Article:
The Right Hand of God

29 July 08 | Posted in Arts and Letters, Bible, Global Catholic

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The Dextera Dei, the Right Hand of God, is portrayed on the north face of Muiredach’s Cross, the largests of the stone “high crosses” at Monasterboice in Co. Louth, just north of Dublin. The Hand of God is shown resting on a round carved disk; underneath it two snakes intertwine three human heads. 

The monastery was founded around 520 A.D.  The cross was carved in the 10th century, and is dedicated to an abbot of Monasterboice, Muiredach mac Domhaill. His death is recorded in 923 A.D.

I was in the presence of the cross on a cold, bright spring morning. The ground was still wet with dew. I remained standing by the Right Hand of God long after the other members of my group moved away.  I studied, and looked, and counted, but I couldn’t crack its mystery.

Since I returned home, I have not been able to find any discussion of the iconography of this part of the cross. Are the roots of the artwork in the ancient Irish symbols for the sun, victory and divinity?  The Old Testament? The New Testament? All three? The images portrayed have their roots in both traditions: Life, Death, Kingship, Victory, Divinity. Snakes could symbolize the ancient native religion, Satan or fallen angels.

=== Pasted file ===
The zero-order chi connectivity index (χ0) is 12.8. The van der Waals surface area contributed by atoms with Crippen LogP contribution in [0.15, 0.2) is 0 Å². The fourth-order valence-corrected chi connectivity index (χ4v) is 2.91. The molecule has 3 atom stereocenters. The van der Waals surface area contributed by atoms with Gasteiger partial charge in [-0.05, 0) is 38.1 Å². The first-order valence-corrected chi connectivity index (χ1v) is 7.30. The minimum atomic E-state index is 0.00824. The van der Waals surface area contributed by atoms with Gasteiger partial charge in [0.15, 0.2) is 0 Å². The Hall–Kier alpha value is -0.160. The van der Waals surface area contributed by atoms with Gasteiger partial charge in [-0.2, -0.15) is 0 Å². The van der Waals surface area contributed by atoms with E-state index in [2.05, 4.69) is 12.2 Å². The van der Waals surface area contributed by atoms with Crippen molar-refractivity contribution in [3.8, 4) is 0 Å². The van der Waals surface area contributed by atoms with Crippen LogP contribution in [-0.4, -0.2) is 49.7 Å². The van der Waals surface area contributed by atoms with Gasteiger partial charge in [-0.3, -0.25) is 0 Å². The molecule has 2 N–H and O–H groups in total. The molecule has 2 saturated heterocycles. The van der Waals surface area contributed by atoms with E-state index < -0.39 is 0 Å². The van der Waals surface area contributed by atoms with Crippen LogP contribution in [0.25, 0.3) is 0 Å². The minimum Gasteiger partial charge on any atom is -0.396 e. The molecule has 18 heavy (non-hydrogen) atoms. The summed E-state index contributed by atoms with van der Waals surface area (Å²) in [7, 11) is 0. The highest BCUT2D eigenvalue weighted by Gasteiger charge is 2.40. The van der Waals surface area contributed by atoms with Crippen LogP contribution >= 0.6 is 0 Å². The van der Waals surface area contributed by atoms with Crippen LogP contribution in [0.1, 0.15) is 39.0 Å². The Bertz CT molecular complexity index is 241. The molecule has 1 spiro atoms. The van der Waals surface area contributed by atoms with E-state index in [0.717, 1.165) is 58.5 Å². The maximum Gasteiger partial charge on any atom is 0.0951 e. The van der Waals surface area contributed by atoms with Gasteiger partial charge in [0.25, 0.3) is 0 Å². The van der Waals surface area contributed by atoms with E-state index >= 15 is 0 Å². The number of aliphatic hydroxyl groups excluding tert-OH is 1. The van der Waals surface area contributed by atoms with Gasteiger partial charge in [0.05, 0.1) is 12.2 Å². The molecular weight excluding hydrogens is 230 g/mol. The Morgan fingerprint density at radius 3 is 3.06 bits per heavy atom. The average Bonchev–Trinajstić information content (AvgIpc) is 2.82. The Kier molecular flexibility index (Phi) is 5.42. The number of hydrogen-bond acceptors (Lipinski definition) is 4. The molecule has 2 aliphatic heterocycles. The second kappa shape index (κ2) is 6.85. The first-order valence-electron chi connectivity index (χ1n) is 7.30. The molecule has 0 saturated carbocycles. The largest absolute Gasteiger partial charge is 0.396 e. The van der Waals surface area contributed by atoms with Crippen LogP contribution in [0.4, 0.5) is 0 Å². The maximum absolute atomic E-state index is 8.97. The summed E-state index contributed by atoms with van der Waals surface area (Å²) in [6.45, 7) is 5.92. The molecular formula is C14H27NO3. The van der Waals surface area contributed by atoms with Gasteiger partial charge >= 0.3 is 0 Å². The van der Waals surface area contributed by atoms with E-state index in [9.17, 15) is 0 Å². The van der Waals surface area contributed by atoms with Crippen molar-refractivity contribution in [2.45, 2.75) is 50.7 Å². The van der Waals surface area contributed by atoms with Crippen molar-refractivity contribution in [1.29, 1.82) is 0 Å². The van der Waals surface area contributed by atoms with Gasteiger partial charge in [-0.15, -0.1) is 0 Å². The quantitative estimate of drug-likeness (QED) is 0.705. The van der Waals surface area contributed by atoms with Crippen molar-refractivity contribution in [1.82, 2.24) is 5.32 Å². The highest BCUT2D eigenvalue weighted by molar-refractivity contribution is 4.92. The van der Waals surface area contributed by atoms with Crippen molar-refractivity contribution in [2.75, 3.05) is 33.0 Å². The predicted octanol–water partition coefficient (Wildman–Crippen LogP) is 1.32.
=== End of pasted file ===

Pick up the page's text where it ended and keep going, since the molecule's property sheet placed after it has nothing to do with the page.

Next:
The location of the cross was in an ancient grove had its own meaning. That gently sloping knoll served as a sacred place to the local people well before the arrival of Christian missionaries and monks.

There are referrences to “right hand of God” throughout the Bible. As the messiah, Jesus is supposed to be seated at the Right Hand of God. 

But the cross of Muiredach pays as much attention to David as it does Jesus, so I think the origin for the symbols come from one of his stories or psalms. 

In my first attempt as a Biblical art detective, I propose the inspiration for the carving comes from Psalm 109.  It begins: “The Lord said to my Lord: Sit thou at might right hand: Until I make thy enemies thy footstool.”

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